Week 8: Knowledge-based policy

This week, we have been focusing on transferring the knowledge gained throughout the class into our final deliverable – a policy paper which we hope to present to decision makers in the field of DPRK sanction enforcement.

Why a policy paper:

“The government is slow to catch up on these things”

Former Treasury Expert

While there is a lot of subject-matter knowledge available through both classified and unclassified channels, throughout our journey we have touched upon a number of areas ranging from maritime interdiction, to traffic pattern mapping to tackling cryptocurrency-based money laundering schemes. We believe that all of them contribute towards our ability to exert maximum pressure on the North Korean Regime, and thus want to convey our gathered knowledge so that policymakers have a cross-spectrum grasp of actions that can be taken in the area.

Our Focus:

“North Korea’s stockpile of cryptocurrency is worth $700 Million, analysts say.”

United Press International

According to various estimates, this figure would place DPRK stockpile of cryptocurrency at ~3% of their GDP. This is a substantial amount, especially as with the evolution of the digital finance sector it becomes easier to use those funds for obtaining resources (such as refined petroleum, electronics or luxury goods) illegally. We have reasons to suspect that cryptocurrencies are also one of their main sources of fiat (hard) currency.

Paper outline:

  • Review of Applicable Sanctions Theory
  • Summary of North Korean Sanctions Environment
  • Description of cryptocurrency’s role in that space
  • Outline of potential avenues of disruption related to North Korean Cryptocurrency use
  • Recommendations related to how decision makers should be thinking about cryptocurrency tools and where responsibility for addressing the issue should lie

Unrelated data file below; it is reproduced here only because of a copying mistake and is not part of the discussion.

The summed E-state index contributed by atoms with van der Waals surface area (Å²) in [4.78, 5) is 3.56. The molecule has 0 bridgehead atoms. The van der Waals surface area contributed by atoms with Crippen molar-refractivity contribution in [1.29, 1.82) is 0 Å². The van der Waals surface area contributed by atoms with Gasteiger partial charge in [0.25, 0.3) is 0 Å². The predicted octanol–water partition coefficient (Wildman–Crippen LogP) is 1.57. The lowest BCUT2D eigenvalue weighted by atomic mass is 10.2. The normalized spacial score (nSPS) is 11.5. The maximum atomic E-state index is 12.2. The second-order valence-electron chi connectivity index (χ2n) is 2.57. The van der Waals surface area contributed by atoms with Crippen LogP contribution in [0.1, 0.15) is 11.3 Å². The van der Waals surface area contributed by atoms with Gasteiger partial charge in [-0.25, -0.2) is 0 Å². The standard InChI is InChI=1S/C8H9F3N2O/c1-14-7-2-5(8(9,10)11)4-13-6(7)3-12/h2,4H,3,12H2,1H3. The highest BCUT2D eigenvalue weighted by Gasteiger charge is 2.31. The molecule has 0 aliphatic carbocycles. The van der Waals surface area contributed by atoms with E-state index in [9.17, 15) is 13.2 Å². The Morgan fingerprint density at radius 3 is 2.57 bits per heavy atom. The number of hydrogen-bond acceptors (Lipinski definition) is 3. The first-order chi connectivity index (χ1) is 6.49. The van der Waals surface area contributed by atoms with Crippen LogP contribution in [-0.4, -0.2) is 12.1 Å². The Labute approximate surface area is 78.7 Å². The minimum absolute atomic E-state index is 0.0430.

Intended presentation recipients:

Deployment:

As we’re preparing a policy-based solution, rather than a deployable software/hardware based product, we wouldn’t be following the traditional procurement approach or securing funding for setting up a company. However, for the purpose of familiarising the policymakers with our findings, we have created a proposed timeline of events if our proposals are to be implemented.


Same diagram as above with cost flows superimposed.

Interviews this week:

This week, we have focused on getting feedback on our suggested approach. We have talked to cryptocurrency investors, cybersecurity experts and Paul Syversant, the co-creator of TOR. Overall, the ultimate goal has been to obtain validation of the main ideas within our paper and fine-tuning some of the details of our approach.

Next Steps:

  • Finalize Final Presentation of Lessons Learned
  • Complete draft white paper and circulate for feedback
    • Week 10 validation focus on improving white paper
  • Seek buy-in for wide distribution
    • Leverage networks of previous interviewees, the H4D teaching team, and the greater Stanford and Hoover community

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